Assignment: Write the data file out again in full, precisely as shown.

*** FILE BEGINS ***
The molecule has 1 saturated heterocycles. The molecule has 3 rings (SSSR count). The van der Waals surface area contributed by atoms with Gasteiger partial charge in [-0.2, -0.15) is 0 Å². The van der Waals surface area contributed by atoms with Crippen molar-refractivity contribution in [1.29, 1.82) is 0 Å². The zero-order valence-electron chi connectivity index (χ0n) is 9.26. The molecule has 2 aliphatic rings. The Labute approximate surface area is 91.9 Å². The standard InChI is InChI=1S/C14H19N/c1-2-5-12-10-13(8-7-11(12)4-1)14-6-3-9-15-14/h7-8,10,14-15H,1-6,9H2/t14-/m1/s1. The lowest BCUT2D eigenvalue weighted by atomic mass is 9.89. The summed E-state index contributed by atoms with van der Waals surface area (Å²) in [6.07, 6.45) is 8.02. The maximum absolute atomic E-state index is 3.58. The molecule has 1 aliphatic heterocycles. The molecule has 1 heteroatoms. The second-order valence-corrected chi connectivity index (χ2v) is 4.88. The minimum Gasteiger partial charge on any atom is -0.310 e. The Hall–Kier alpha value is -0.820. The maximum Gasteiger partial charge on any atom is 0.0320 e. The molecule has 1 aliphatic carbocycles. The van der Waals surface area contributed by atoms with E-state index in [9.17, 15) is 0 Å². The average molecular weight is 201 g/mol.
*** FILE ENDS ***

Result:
The molecule has 1 saturated heterocycles. The molecule has 3 rings (SSSR count). The van der Waals surface area contributed by atoms with Gasteiger partial charge in [-0.2, -0.15) is 0 Å². The van der Waals surface area contributed by atoms with Crippen molar-refractivity contribution in [1.29, 1.82) is 0 Å². The zero-order valence-electron chi connectivity index (χ0n) is 9.26. The molecule has 2 aliphatic rings. The Labute approximate surface area is 91.9 Å². The standard InChI is InChI=1S/C14H19N/c1-2-5-12-10-13(8-7-11(12)4-1)14-6-3-9-15-14/h7-8,10,14-15H,1-6,9H2/t14-/m1/s1. The lowest BCUT2D eigenvalue weighted by atomic mass is 9.89. The summed E-state index contributed by atoms with van der Waals surface area (Å²) in [6.07, 6.45) is 8.02. The maximum absolute atomic E-state index is 3.58. The molecule has 1 aliphatic heterocycles. The molecule has 1 heteroatoms. The second-order valence-corrected chi connectivity index (χ2v) is 4.88. The minimum Gasteiger partial charge on any atom is -0.310 e. The Hall–Kier alpha value is -0.820. The maximum Gasteiger partial charge on any atom is 0.0320 e. The molecule has 1 aliphatic carbocycles. The van der Waals surface area contributed by atoms with E-state index in [9.17, 15) is 0 Å². The average molecular weight is 201 g/mol.